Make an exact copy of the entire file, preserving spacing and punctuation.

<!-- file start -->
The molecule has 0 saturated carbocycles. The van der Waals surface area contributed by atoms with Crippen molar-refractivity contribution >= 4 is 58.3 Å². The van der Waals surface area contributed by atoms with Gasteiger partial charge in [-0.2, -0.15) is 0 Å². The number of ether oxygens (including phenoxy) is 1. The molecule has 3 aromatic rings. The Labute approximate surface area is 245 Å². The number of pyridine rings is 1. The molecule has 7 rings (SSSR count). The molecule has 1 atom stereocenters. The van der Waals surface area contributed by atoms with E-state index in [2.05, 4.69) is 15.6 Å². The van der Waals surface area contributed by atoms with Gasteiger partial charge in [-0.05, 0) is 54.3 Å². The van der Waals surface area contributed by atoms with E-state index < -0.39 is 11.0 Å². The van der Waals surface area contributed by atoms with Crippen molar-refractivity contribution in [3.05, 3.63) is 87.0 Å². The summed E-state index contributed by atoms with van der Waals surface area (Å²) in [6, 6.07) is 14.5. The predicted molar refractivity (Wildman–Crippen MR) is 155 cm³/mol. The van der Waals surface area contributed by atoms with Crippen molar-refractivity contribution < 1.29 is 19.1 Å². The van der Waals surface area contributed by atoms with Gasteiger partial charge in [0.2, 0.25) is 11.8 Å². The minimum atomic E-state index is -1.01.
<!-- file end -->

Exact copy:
The molecule has 0 saturated carbocycles. The van der Waals surface area contributed by atoms with Crippen molar-refractivity contribution >= 4 is 58.3 Å². The van der Waals surface area contributed by atoms with Gasteiger partial charge in [-0.2, -0.15) is 0 Å². The number of ether oxygens (including phenoxy) is 1. The molecule has 3 aromatic rings. The Labute approximate surface area is 245 Å². The number of pyridine rings is 1. The molecule has 7 rings (SSSR count). The molecule has 1 atom stereocenters. The van der Waals surface area contributed by atoms with E-state index in [2.05, 4.69) is 15.6 Å². The van der Waals surface area contributed by atoms with Gasteiger partial charge in [-0.05, 0) is 54.3 Å². The van der Waals surface area contributed by atoms with E-state index < -0.39 is 11.0 Å². The van der Waals surface area contributed by atoms with Crippen molar-refractivity contribution in [3.05, 3.63) is 87.0 Å². The summed E-state index contributed by atoms with van der Waals surface area (Å²) in [6, 6.07) is 14.5. The predicted molar refractivity (Wildman–Crippen MR) is 155 cm³/mol. The van der Waals surface area contributed by atoms with Crippen molar-refractivity contribution < 1.29 is 19.1 Å². The van der Waals surface area contributed by atoms with Gasteiger partial charge in [0.2, 0.25) is 11.8 Å². The minimum atomic E-state index is -1.01.